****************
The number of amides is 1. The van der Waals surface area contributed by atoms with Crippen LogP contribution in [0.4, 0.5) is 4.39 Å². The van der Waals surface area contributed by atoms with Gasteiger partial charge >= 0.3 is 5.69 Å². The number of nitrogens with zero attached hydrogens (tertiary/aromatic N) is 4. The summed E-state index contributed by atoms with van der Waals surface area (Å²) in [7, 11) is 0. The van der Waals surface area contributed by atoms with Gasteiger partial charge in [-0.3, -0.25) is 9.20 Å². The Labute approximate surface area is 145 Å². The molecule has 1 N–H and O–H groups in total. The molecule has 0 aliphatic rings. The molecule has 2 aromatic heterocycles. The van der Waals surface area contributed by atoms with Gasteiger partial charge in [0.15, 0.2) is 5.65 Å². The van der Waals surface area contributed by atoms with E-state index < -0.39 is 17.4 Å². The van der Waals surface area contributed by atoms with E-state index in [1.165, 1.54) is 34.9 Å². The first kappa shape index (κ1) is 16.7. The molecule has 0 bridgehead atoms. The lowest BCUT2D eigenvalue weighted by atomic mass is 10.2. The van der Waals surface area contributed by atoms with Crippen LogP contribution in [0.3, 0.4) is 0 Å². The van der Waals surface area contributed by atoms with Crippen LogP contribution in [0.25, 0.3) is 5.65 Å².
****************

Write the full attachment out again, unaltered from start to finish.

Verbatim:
The number of amides is 1. The van der Waals surface area contributed by atoms with Crippen LogP contribution in [0.4, 0.5) is 4.39 Å². The van der Waals surface area contributed by atoms with Gasteiger partial charge >= 0.3 is 5.69 Å². The number of nitrogens with zero attached hydrogens (tertiary/aromatic N) is 4. The summed E-state index contributed by atoms with van der Waals surface area (Å²) in [7, 11) is 0. The van der Waals surface area contributed by atoms with Gasteiger partial charge in [-0.3, -0.25) is 9.20 Å². The Labute approximate surface area is 145 Å². The molecule has 1 N–H and O–H groups in total. The molecule has 0 aliphatic rings. The molecule has 2 aromatic heterocycles. The van der Waals surface area contributed by atoms with Gasteiger partial charge in [0.15, 0.2) is 5.65 Å². The van der Waals surface area contributed by atoms with E-state index < -0.39 is 17.4 Å². The van der Waals surface area contributed by atoms with E-state index in [1.165, 1.54) is 34.9 Å². The first kappa shape index (κ1) is 16.7. The molecule has 0 bridgehead atoms. The lowest BCUT2D eigenvalue weighted by atomic mass is 10.2. The van der Waals surface area contributed by atoms with Crippen LogP contribution in [0.3, 0.4) is 0 Å². The van der Waals surface area contributed by atoms with Crippen LogP contribution in [0.25, 0.3) is 5.65 Å².